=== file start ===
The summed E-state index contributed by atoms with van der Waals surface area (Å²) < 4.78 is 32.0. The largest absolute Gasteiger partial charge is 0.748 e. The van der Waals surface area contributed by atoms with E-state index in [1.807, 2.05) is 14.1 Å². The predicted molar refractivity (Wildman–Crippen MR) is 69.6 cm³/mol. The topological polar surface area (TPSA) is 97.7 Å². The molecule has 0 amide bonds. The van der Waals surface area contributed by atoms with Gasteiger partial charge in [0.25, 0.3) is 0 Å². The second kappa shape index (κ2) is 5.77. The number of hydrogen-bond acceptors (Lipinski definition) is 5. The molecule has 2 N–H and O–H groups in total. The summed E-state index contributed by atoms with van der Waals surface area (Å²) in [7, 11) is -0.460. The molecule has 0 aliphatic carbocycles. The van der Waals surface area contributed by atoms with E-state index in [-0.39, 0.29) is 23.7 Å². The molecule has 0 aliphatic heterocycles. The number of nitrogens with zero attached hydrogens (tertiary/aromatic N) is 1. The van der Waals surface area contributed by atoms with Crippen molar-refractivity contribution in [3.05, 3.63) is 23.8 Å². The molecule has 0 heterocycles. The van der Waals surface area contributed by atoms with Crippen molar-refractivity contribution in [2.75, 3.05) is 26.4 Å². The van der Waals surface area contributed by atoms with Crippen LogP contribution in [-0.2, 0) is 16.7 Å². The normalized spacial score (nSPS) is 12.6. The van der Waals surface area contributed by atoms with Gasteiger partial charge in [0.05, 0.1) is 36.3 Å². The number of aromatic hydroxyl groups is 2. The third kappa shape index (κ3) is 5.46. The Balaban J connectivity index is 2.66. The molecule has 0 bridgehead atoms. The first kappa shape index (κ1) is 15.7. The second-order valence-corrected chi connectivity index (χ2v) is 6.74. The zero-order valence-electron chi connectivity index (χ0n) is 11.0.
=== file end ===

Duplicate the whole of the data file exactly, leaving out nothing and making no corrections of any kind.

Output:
The summed E-state index contributed by atoms with van der Waals surface area (Å²) < 4.78 is 32.0. The largest absolute Gasteiger partial charge is 0.748 e. The van der Waals surface area contributed by atoms with E-state index in [1.807, 2.05) is 14.1 Å². The predicted molar refractivity (Wildman–Crippen MR) is 69.6 cm³/mol. The topological polar surface area (TPSA) is 97.7 Å². The molecule has 0 amide bonds. The van der Waals surface area contributed by atoms with Gasteiger partial charge in [0.25, 0.3) is 0 Å². The second kappa shape index (κ2) is 5.77. The number of hydrogen-bond acceptors (Lipinski definition) is 5. The molecule has 2 N–H and O–H groups in total. The summed E-state index contributed by atoms with van der Waals surface area (Å²) in [7, 11) is -0.460. The molecule has 0 aliphatic carbocycles. The van der Waals surface area contributed by atoms with E-state index in [-0.39, 0.29) is 23.7 Å². The molecule has 0 aliphatic heterocycles. The number of nitrogens with zero attached hydrogens (tertiary/aromatic N) is 1. The van der Waals surface area contributed by atoms with Crippen molar-refractivity contribution in [3.05, 3.63) is 23.8 Å². The molecule has 0 heterocycles. The van der Waals surface area contributed by atoms with Crippen molar-refractivity contribution in [2.75, 3.05) is 26.4 Å². The van der Waals surface area contributed by atoms with Crippen LogP contribution in [-0.2, 0) is 16.7 Å². The normalized spacial score (nSPS) is 12.6. The van der Waals surface area contributed by atoms with Gasteiger partial charge in [0.05, 0.1) is 36.3 Å². The number of aromatic hydroxyl groups is 2. The third kappa shape index (κ3) is 5.46. The Balaban J connectivity index is 2.66. The molecule has 0 bridgehead atoms. The first kappa shape index (κ1) is 15.7. The second-order valence-corrected chi connectivity index (χ2v) is 6.74. The zero-order valence-electron chi connectivity index (χ0n) is 11.0.